Kitchen Before & After: A 1970s Kitchen Gets Open Shelving and Safer Appliances

updated May 2, 2019
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(Image credit: Apartment Therapy)

Kitchn reader Heather knew the time had come to remodel her 1970s kitchen when she started smelling gas: “Our oven smelled like gas for the first 10 minutes after being turned on, and the outside got as hot as the inside, which was too dangerous for a child, and we have a 4-year-old,” Heather tells us. So, inspired by this kitchen, she set about to design something a little more airy and open.

(Image credit: Apartment Therapy)

What a change! Here’s what else Heather has to say about her renovation:

We didn’t want a wall oven any longer, so this meant ripping out cupboards to remove the oven and also the cook top we currently had. Our dishwasher had also stopped running, so in having to replace all 3 of these items, it just made sense to do that side of the kitchen altogether.

I entered the remodel with a pretty set vision, but my vision changed here and there as the project went on. My contractor and I worked really well together, and he’d often suggest great ideas and the kitchen morphed into something that is pretty much a dream kitchen for me.

We tried to keep our contractor budget to below 25k, our budget for appliances being separate, since we had a splurge item on that list (the Aga stove and the butcher block from Grothouse). There weren’t really any challenges, except in not having enough of matching pieces of metal or wood, but since we were going for a rustic lived-in look, we weren’t completely married to all pieces looking perfect or matchy-matchy. We like the fact that copper acquires a patina, that using butcher block as an actual workspace will change its look over time, that the countertops might acquire a chip here and there, and we like that the metal isn’t all uniform and the wood isn’t perfect.


  • Barn wood from an 1850’s barn that has been dismantled on my husband’s uncle’s property for years
  • Zinc and rusted iron and rusted iron hinges (on the coming island doors) and galvanized metal – all from either the same barn or my husband’s grandfather’s workshop. He was an engineer who built a lot of things.
  • Pietra del cardosa countertops
  • Sapele mahogany & sapwood end grain butcher blocks from Grothouse Lumber – island top and workspace built in to the counters
  • Copper sink
  • Bronze sheet metal from my contractors workshop for the backsplash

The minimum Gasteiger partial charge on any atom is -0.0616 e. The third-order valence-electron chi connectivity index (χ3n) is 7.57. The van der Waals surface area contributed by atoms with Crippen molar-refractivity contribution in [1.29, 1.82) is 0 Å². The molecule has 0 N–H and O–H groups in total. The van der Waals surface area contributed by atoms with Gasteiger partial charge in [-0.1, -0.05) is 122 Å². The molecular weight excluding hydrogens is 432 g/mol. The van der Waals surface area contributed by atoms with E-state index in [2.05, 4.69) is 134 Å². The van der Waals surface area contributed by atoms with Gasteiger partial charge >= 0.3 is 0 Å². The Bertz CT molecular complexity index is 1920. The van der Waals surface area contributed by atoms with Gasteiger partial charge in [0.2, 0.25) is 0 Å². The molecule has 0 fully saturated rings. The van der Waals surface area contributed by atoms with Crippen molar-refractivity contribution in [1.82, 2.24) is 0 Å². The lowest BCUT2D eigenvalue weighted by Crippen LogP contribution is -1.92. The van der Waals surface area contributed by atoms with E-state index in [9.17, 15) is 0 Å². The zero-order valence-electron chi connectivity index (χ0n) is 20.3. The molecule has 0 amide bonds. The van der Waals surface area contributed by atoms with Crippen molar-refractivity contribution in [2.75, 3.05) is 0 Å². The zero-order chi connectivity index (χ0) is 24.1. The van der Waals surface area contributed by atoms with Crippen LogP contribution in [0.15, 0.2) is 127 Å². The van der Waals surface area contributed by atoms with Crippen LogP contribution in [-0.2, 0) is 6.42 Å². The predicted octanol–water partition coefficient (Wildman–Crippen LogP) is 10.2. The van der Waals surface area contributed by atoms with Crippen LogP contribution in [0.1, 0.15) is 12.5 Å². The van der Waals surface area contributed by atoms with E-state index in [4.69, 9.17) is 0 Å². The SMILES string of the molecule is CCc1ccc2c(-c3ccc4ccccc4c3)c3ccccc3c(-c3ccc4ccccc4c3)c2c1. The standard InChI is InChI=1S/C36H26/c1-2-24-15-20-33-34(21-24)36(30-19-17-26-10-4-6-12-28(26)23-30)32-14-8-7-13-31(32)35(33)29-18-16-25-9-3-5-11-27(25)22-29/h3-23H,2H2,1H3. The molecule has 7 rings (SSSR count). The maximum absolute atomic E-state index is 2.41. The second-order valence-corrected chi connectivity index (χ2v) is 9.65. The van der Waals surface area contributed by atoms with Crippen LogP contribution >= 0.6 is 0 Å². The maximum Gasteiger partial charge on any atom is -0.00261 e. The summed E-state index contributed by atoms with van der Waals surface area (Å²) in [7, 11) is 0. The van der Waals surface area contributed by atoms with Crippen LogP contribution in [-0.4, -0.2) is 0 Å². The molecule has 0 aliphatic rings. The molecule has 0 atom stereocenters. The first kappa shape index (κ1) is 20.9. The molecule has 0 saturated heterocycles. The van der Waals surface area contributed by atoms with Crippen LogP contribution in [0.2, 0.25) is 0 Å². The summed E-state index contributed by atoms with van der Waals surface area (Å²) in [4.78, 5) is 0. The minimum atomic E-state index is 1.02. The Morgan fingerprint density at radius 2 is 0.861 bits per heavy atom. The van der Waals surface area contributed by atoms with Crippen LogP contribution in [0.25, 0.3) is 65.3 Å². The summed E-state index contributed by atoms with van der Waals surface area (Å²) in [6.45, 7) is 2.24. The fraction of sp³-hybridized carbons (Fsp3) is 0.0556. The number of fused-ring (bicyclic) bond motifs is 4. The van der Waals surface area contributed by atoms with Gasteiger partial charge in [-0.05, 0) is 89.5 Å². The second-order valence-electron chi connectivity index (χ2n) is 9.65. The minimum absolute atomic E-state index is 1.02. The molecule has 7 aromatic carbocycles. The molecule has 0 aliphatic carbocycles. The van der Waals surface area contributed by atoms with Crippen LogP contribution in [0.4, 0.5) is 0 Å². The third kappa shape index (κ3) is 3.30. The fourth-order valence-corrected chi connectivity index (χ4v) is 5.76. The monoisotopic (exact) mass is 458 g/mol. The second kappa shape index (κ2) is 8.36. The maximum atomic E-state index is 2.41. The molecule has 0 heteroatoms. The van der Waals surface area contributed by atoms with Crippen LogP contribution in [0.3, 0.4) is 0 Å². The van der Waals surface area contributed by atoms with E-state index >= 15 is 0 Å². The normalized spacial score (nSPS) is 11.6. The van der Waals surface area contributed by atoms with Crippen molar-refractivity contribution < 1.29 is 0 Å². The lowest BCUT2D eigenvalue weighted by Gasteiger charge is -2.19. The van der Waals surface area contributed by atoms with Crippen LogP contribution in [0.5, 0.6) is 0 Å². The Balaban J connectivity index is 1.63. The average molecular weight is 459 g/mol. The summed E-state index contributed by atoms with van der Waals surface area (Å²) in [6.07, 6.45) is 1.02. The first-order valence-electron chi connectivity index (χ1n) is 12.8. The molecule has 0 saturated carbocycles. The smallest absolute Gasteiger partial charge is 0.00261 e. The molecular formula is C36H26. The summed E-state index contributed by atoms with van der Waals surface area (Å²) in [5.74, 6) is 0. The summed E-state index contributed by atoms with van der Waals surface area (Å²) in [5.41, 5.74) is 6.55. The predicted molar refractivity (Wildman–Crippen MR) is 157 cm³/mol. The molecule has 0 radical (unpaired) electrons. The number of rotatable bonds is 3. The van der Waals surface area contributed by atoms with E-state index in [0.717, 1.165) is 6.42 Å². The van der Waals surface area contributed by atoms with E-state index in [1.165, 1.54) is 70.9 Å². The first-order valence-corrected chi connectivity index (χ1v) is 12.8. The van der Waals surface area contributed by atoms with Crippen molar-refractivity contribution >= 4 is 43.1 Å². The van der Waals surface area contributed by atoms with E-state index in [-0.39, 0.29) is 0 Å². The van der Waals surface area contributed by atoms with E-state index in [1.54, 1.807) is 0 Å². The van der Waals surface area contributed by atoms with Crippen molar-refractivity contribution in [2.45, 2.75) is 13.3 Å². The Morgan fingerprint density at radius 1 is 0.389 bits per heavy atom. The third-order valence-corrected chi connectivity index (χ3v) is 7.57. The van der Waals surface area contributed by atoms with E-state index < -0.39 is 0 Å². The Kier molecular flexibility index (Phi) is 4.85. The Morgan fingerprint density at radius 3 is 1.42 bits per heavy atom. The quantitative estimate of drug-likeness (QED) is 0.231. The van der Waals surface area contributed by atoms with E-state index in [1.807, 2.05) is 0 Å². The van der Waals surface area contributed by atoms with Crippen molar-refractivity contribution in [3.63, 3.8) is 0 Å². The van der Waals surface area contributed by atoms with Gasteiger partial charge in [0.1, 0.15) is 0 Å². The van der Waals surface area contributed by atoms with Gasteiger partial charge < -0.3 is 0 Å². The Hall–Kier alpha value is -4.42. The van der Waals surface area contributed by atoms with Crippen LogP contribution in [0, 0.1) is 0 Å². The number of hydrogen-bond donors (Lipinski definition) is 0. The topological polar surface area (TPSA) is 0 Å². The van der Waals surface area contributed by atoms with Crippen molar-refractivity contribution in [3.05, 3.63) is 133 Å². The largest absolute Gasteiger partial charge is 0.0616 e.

• Lots of mason jars – mason jar light above sink is from a shop on Etsy
  • LED barn light
  • IKEA spotlight track lighting with snaking arms – we call it Medusa
  • AGA legacy stove
  • KitchenAid dishwasher
  • Lots of pieces that I’ve had around the house forever (an old wooden boat with shelves, now repurposed into a spice rack. Lots of apothecary jars from a foray into terrariums, an old rusted coffee can lined with an ikea container, etc.)
(Image credit: Apartment Therapy)
(Image credit: Apartment Therapy)

We only had the functional side of our kitchen remodeled, or that was the plan and we mostly stuck to it. The other side of the kitchen had had a cheap off-the-street white hutch/cupboard type thing, a hand-me-down antique pine cupboard and my husband’s grandmother’s kitchen table. We ended up putting a pantry on that side, that we had intended for the functional side, but i realized it was a design flaw and completely undid my work to keep the kitchen open and airy feeling. It closed everything in. When moved to the other side, it had a better feel of continuity.

I bought a bunch of organizational containers to help the kitchen with its clutter problem and messy cupboard issue I’ve always had before. These plus chalkboard stickers have cut down enormously on that clutter!

We’d also had a dollhouse in the middle of one of the walls, previously. We moved that to a corner and painted that corner with chalkboard paint. Now my daughter has a corner to herself.

(Image credit: Apartment Therapy)
Thanks for sharing, Heather!

(Images: Heather K. via The Kitchn’s submission form)